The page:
Intel Lunar Lake CPU Deep Dive: Chipzilla’s Mobile Moonshot

It was the case for a very long time that if you were buying a laptop, you were almost assuredly getting an Intel processor. Sure, AMD was around, and there have always been Macbooks, but both were niche products at opposite ends of the market for ages. For the overwhelming majority of users, only Intel offered the compelling combination of performance and efficiency to make a laptop sensible, but Intel’s dominance in the important laptop market has been under assault recently.

First, Apple dramatically broke away from Intel by debuting its own home-grown silicon that offers astonishing efficiency, and then rival AMD came surging with Ryzen SoCs offering killer x86 performance and powerful graphics hardware. Most recently, Qualcomm has come out swinging with its own crazy-efficient Snapdragon X Elite processors. Intel has managed to hold on to the high-end gaming laptop market for the most part, but Chipzilla is heavily embattled in the critical “thin & light” market.
lunar lake on motherboard

As a return salvo, we now have the new Lunar Lake processors. Slim and trim, Lunar Lake represents a paradigm shift along numerous axes for Intel. Rather than being scaled-down from a higher-power product, Lunar Lake was built specifically for the thin & light laptop market, and it represents Intel’s best effort to go head-to-head against its competitors.
power

Lunar Lake Is All Bout Efficiency

The name of the game this time around is efficiency. Many people have written about the supposed limitations of x86(-64) with regards to power efficiency, but Lunar Lake is here to set all that to rest. The company says that “you’ve probably never seen x86 power characteristics quite like this,” and indeed, it claims that these parts undercut AMD’s Ryzen 7 7840U and Qualcomm’s Snapdragon 8cx Gen 3 by 30% and 20% respectively in terms of power consumption during Microsoft Teams conferencing. Impressive stuff.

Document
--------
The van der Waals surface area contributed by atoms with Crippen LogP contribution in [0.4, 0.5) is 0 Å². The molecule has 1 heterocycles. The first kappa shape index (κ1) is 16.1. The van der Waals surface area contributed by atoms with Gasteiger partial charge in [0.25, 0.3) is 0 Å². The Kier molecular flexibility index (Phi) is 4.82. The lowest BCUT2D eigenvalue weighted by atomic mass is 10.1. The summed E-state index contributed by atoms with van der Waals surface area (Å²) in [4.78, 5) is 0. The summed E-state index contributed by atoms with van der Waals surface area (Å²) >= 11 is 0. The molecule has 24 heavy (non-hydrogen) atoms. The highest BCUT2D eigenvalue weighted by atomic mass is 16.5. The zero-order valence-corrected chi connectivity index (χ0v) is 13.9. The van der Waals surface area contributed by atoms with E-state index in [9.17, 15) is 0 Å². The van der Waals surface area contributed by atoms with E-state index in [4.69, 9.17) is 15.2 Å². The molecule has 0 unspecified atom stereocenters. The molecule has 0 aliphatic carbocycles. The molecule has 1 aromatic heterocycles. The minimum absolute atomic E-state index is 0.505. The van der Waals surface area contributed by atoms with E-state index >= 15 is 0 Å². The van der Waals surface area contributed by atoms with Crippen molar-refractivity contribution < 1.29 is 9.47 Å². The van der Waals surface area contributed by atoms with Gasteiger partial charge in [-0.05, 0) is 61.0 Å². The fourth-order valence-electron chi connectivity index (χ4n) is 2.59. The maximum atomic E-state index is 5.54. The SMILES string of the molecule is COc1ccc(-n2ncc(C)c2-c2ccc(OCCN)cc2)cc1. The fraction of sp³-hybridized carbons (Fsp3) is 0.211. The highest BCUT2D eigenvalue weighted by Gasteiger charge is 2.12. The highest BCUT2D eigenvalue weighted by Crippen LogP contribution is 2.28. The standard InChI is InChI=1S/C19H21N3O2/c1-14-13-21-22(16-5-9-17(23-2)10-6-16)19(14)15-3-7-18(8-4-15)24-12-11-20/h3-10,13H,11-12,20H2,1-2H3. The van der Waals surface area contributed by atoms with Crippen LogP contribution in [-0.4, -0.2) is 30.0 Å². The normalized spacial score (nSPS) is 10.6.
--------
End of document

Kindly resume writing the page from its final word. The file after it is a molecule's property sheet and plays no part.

flagship

Where Meteor Lake was focused on the transition to tiles and saw few revisions to the IP, every single part of the Lunar Lake package has new engineering. From the move to on-package LPDDR5X memory, to the tightly-optimized Lion Cove P-cores, the radically-revised Skymont E-cores, the Xe2 graphics processor, the 4th-gen NPU, and even to major improvements for the thread-scheduling and thermal-monitoring hardware, this is truly Intel’s full-court press against the competition.
construction

We’re going to talk at length about the new cores, the new GPU hardware, and the new NPU silicon in the coming pages, but first let’s talk just a little bit about the construction of this new SoC and how it’s packaged. Lunar Lake comprises no less than seven parts, as you can see in the slide above. The meat of the work is done on the Compute tile, which includes all of the processing elements, while the Platform Controller tile is essentially analogous to an old-school “northbridge.” It provides I/O and other system functions. The Compute tile is fabricated on TSMC’s N3B process, while the Platform Controller tile is fabricated on TSMC N6.

memory

How Intel Builds Lunar Lake Processors

All of this rests on a base tile, connected through a Foveros linkage, and then that sits on the package interposer, to which two LPDDR5X DRAM packages are also connected. Indeed, just like Apple’s M-series processors, Intel is shipping the RAM exclusively on-package for Lunar Lake. The available memory configurations will include 16- and 32-gigabyte capacities with speeds up to 8,533 MT/s—a solid jump from Meteor Lake’s 7,467 MT/s maximum configuration.
packagefront

Of course, an improved transfer rate isn’t the reason Intel decided to move the memory on-package. It’s because it reduces the power consumed by the memory interface by as much as 40%, in addition to radically reducing the complexity and amount of physical area required on the system’s motherboard. The only real downside to this move—and it is a big one—is that the RAM can’t be repaired or upgraded; if the RAM on your Lunar Lake laptop fails, it’s time to replace the whole motherboard. That’s not really different from when soldered-on memory fails, though, at least for an end user.

diagram
A diagram of Lunar Lake’s functional elements.

Aside from the physical construction, Lunar Lake looks a lot like other recent Intel processors at a surface level. You get four “Cove” P-cores, four “Mont” E-cores, a Xe2 GPU with eight Xe Cores, a dedicated NPU, PCIe 5.0, Thunderbolt 4, integrated Wi-Fi 7, and so on. As you’ll see in the coming pages, though, Lunar Lake is anything but ordinary for Intel. Let’s start with the Lion Cove P-cores…